30 Golden Rules for Creating a Realistic Project Plan

By Dominic Moss MAPM MCITP MCTS on LinkedIn Pulse

Over the past 20 years I have met numerous individuals who aspire to create the perfect project plan. Whilst their dedication to the cause is unquestionable their expectations are probably best described as unrealistic and that will ultimately lead to disappointment.

Perfection and fit for purpose are two subtly different things. I am not advocating carelessness or low standards but a more realistic and workable approach to project planning.

Computer based tools provide us with the means to craft sophisticated and valuable project schedules, however using a tool does not automatically ensure a perfect project plan. Back in the mid 1990's I was issued with a portable computer that ran a project scheduling software package. This was back in the day when few people in their roles had access to a computer let alone one that could be carried with you. We would visit potential customers and proceed to produce a project plan using the computer, the output was invariably regarded as being beyond question as it was computer generated - in this day and age we are more aware of computers and appreciate that their outputs are only ever as good as our inputs.

A project schedule is an indicative guide rather than a definitive timetable. Producing a precise and 100% accurate project schedule is nigh on impossible as not everything always goes to plan and we cannot always anticipate every possible eventuality that might arise in the prosecution of a project.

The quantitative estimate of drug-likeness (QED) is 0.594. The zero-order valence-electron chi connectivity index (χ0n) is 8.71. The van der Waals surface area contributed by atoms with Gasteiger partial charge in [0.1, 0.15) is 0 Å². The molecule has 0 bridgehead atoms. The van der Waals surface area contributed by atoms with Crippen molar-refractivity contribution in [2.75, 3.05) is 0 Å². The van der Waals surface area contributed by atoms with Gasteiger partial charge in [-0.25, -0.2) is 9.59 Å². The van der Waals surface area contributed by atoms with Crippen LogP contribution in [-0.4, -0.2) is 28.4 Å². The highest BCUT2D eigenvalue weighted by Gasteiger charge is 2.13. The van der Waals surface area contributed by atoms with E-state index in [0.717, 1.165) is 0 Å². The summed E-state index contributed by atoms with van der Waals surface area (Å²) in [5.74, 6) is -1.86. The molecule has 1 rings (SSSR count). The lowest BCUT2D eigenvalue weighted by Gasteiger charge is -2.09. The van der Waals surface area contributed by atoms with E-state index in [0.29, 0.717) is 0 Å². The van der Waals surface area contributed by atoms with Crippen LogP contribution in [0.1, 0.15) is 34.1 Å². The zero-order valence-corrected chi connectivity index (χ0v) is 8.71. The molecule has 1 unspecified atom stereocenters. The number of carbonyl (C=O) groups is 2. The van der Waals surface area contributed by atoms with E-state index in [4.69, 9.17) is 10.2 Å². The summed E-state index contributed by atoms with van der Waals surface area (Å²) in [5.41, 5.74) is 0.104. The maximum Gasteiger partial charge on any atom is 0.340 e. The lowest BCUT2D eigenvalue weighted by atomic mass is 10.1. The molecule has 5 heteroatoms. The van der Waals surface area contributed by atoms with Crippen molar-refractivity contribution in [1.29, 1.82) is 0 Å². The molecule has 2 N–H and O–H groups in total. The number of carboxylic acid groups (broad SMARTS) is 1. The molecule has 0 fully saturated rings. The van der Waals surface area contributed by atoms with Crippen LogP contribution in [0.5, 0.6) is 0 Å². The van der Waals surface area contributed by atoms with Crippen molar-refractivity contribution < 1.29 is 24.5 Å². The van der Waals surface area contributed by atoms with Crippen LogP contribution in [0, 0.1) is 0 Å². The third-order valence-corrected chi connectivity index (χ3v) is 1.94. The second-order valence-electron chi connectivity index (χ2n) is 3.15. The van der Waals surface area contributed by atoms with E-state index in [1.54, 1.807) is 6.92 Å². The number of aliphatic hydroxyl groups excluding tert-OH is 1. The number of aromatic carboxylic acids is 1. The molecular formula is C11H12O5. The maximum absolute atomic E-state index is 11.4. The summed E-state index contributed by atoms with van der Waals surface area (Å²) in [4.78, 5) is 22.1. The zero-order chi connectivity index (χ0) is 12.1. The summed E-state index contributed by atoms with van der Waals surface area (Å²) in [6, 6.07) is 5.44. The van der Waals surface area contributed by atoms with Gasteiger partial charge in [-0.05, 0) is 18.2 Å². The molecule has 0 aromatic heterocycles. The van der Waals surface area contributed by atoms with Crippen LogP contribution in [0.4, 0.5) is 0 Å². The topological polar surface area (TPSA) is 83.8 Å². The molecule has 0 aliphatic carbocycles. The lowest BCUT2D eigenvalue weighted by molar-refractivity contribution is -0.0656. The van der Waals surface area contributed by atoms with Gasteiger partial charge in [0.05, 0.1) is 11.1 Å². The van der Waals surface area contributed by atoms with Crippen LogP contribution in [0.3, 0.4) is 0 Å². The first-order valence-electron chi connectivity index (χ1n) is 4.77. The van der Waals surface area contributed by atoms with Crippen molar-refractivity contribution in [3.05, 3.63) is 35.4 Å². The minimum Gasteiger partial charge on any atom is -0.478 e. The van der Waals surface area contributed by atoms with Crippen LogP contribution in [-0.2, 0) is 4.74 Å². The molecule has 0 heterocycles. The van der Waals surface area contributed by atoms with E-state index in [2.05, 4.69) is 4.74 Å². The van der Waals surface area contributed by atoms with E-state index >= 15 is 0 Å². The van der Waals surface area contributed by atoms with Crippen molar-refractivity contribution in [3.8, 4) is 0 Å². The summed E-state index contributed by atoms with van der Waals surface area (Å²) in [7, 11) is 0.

However you should strive to build a realistic and workable project schedule to act as your reference point for you to manage and control your project and the following suggestions point as to how you can use Microsoft Project to provide this information.

1.     Use “Project Information” to specify the Start Date for your project, for your own sanity and peace of mind stick with the default option “Schedule from Project Start Date” so that all tasks begin as “soon as possible”.

2.     Use Auto Scheduled Task Mode not Manually Scheduled Task Mode.

3.     Employ a consistent “Task Type” for all tasks in the schedule. The default is Fixed Units not Effort Driven. Fixed Units being your available resources which is the most common restriction facing most organisations.

4.     Break your project down in to stages or phases, these can be represented by Summary Tasks which provide a high level strategic view of the project. Repeatedly ask the question “what do we need to do to do this?” This will dissemble your project down in to its constituent tasks.

5.     Engage your team in the planning process, they may alert you to risks you are oblivious to or solutions you would never have thought of. Involving the team also allows them to identify dependencies and how team members are dependent upon each other. It can also foster a sense of engagement, common purpose and a sense of valued recognition.

6.     Mark the end of each stage or phase with a Milestone.

7.     Ideally Outline Level 1 tasks or “Top Level Tasks” should be purely Summary Tasks, if you have tasks or Milestones at this highest level of detail they can sometimes corrupt the calculation of the critical path.

8.     Allow Summary Tasks to display discrete sections of the schedule, avoid using “Blank Rows” to differentiate sections of your schedule.

9.     If you want to show the overall duration of your project use the “Project Summary Task” this will leave Outline Level 1 tasks as representing the stages or phases of the project schedule.

10. Don’t link Summary Tasks to each other or to or from any other task in the schedule, Summary Tasks should reflect the schedule not affect the schedule.

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Tags: MS Project , Planning
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